The explosion on India’s Russian-built submarine INS Sindhurakshak that caused it to sink early on Wednesday has dealt a severe blow to the Indian Navy’s fast deteriorating underwater force levels.
An explosion on INS Sindhurakshak on Wednesday killed some crew members, defence minister said, giving no further details of what he described as one of the greatest tragedies of recent times. (Vijayanand Gupta/HT Photo)
Trapped inside the diesel-electric submarine are 18 sailors, including the warship’s second senior-most officer or XO in naval parlance.
The tragedy — one of the worst to hit the Navy since the sinking of INS Khukri in the 1971 Indo-Pak war — couldn’t have come at a worst time for the Navy as its submarine fleet is currently “in a highly precarious state”, a covert defence ministry report states.
Navy chief Admiral DK Joshi has already reached Mumbai.
This is not the first time that an incident has happened aboard Sidhurakshak: there was a similar explosion when the warship was docked in Visakhapatnam in February 2010 which killed a crew member was left two injured.
Top Navy officials are flabbergasted that the latest disaster comes barely seven months after the 2,300-tonne warship was overhauled at the Zvezdochka shipyard in Russia at a cost of more than $80 million (R480 crore).
Even as neighbour China is scaling up its underwater capabilities swiftly, India’s navy’s submarine force levels would be at its lowest in history by 2015, as reported by HT in April, quoting from a confidential defence ministry report.
The Navy currently operates 14 submarines, including a nuclear-powered attack submarine leased from Russia. However, the “viable strength” of its submarine arm is much less, factoring in the operational availability of the boats.
The Sindhurakshak tragedy has dented the Navy’s undersea capabilities majorly, a top Navy official said.
The Navy will be left with only six to seven submarines, including India’s first and only nuclear-armed ballistic missile submarine INS Arihant, as it begins phasing out the Russian Kilo class and German HDW Type 209 submarines next year.
The report warned that India had “never before been poised in such a vulnerable situation”.
In contrast, China operates about 45 submarines, including two ballistic missile ones. It is planning to construct 15 additional Yuan-class attack submarines, based on German diesel engine purchases.
The Yuan-class boats could be equipped with air-independent propulsion systems to recharge their batteries without having to surface for more than three weeks, a capability currently unavailable with the Indian Navy.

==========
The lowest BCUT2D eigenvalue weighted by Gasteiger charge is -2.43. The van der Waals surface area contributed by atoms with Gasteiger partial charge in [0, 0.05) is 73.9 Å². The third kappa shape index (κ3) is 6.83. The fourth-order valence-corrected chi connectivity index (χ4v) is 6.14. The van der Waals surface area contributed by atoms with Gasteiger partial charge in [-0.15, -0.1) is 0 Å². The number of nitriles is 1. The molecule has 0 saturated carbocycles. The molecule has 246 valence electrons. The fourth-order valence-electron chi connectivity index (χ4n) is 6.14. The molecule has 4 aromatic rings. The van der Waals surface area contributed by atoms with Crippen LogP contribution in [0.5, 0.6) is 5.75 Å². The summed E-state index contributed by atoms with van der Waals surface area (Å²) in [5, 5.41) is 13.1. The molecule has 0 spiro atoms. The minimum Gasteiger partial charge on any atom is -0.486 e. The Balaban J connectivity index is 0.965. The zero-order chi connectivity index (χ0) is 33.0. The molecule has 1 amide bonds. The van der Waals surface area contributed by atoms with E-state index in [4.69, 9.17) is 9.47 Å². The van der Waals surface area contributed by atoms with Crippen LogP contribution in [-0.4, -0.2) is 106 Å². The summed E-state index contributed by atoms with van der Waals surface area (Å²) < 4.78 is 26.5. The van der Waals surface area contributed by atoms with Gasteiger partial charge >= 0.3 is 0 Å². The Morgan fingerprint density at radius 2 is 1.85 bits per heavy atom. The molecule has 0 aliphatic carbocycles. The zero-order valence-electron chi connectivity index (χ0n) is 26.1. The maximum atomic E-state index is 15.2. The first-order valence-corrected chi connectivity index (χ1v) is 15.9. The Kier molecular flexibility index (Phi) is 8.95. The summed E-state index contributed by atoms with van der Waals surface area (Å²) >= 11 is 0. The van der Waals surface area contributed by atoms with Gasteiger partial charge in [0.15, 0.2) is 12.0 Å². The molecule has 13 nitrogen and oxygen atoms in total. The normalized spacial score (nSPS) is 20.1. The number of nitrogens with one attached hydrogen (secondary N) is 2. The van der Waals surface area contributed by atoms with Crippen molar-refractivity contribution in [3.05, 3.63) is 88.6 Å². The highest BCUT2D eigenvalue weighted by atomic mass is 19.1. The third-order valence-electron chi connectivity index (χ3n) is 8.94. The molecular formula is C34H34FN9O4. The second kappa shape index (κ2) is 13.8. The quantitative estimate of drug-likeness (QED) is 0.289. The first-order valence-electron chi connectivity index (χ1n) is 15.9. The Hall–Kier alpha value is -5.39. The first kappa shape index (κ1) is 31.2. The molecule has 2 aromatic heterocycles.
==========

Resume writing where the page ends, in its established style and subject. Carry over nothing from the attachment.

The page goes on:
In what is extremely worrying for the Navy, the size of India’s submarine fleet will roughly be the same as that of the Pakistani Navy in two years.
“As this critical (undersea) capability is eroded, there is an inverse increase in both capability and strength of the Chinese and Pakistani navies,” the report states.
Six Scorpene submarines are currently being built at the Mazagon Dock Ltd in Mumbai with technology from French firm DCNS under a R23,562-crore project codenamed P-75.
But the first of these boats will not be ready before 2016-17, though it should have been commissioned into the Navy last year.
The Sindhurakshak, inducted in the Navy in 1997, was docked in Mumbai when the accident took place. Details are still sketchy as to what triggered the explosions that led to a massive fire, even as the Navy has ordered a probe to figure out what went wrong.
“This explosion on board the INS Sindhurakshak took place when the submarine was docked. Imagine the scale of the disaster had something gone wrong during operational deployment,” a top Navy official said.
Some reports suggest that the explosion could have been caused by the build-up of volatile hydrogen gas during a battery charging, but Navy sources insisted that it was too early to speculate.
The Sindhurakshak is the ninth of a series of 10 Sindhughosh class submarines that were bought from the erstwhile Soviet Union in the mid 1980s.
Defence minister AK Antony had in May acknowledged limitations in the country’s ability to deploy its entire fleet. “There are some operational constraints regarding conventional submarines,” Antony had ten told top Naval commanders.